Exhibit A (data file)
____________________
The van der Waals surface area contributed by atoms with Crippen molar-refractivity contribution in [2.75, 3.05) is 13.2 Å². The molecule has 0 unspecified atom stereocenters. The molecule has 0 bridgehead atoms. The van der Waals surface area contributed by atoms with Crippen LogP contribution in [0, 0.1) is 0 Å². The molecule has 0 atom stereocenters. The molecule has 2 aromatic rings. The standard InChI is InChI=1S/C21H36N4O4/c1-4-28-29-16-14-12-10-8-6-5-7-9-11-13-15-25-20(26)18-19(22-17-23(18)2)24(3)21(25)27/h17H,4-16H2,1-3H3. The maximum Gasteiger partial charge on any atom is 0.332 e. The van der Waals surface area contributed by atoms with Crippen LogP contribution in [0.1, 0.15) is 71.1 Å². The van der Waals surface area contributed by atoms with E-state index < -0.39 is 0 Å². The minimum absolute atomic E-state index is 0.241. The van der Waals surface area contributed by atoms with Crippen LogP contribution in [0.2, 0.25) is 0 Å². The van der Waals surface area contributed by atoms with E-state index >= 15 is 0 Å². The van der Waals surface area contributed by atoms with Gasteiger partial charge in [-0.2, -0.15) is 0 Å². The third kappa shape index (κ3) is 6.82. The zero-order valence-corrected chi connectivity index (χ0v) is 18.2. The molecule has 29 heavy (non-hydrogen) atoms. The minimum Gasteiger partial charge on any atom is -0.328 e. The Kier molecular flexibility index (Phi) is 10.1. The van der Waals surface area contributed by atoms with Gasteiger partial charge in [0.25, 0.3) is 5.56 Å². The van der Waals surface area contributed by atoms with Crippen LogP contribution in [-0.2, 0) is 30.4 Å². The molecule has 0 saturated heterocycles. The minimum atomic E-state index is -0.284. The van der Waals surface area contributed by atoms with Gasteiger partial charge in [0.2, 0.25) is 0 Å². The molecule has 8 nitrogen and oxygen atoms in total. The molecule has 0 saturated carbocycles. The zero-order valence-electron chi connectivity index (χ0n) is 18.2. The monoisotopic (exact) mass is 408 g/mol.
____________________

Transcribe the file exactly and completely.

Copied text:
The van der Waals surface area contributed by atoms with Crippen molar-refractivity contribution in [2.75, 3.05) is 13.2 Å². The molecule has 0 unspecified atom stereocenters. The molecule has 0 bridgehead atoms. The van der Waals surface area contributed by atoms with Crippen LogP contribution in [0, 0.1) is 0 Å². The molecule has 0 atom stereocenters. The molecule has 2 aromatic rings. The standard InChI is InChI=1S/C21H36N4O4/c1-4-28-29-16-14-12-10-8-6-5-7-9-11-13-15-25-20(26)18-19(22-17-23(18)2)24(3)21(25)27/h17H,4-16H2,1-3H3. The maximum Gasteiger partial charge on any atom is 0.332 e. The van der Waals surface area contributed by atoms with Crippen LogP contribution in [0.1, 0.15) is 71.1 Å². The van der Waals surface area contributed by atoms with E-state index < -0.39 is 0 Å². The minimum absolute atomic E-state index is 0.241. The van der Waals surface area contributed by atoms with Crippen LogP contribution in [0.2, 0.25) is 0 Å². The van der Waals surface area contributed by atoms with E-state index >= 15 is 0 Å². The van der Waals surface area contributed by atoms with Gasteiger partial charge in [-0.2, -0.15) is 0 Å². The third kappa shape index (κ3) is 6.82. The zero-order valence-corrected chi connectivity index (χ0v) is 18.2. The molecule has 29 heavy (non-hydrogen) atoms. The minimum Gasteiger partial charge on any atom is -0.328 e. The Kier molecular flexibility index (Phi) is 10.1. The van der Waals surface area contributed by atoms with Gasteiger partial charge in [0.25, 0.3) is 5.56 Å². The van der Waals surface area contributed by atoms with Crippen LogP contribution in [-0.2, 0) is 30.4 Å². The molecule has 0 saturated heterocycles. The minimum atomic E-state index is -0.284. The van der Waals surface area contributed by atoms with Gasteiger partial charge in [0.2, 0.25) is 0 Å². The molecule has 8 nitrogen and oxygen atoms in total. The molecule has 0 saturated carbocycles. The zero-order valence-electron chi connectivity index (χ0n) is 18.2. The monoisotopic (exact) mass is 408 g/mol.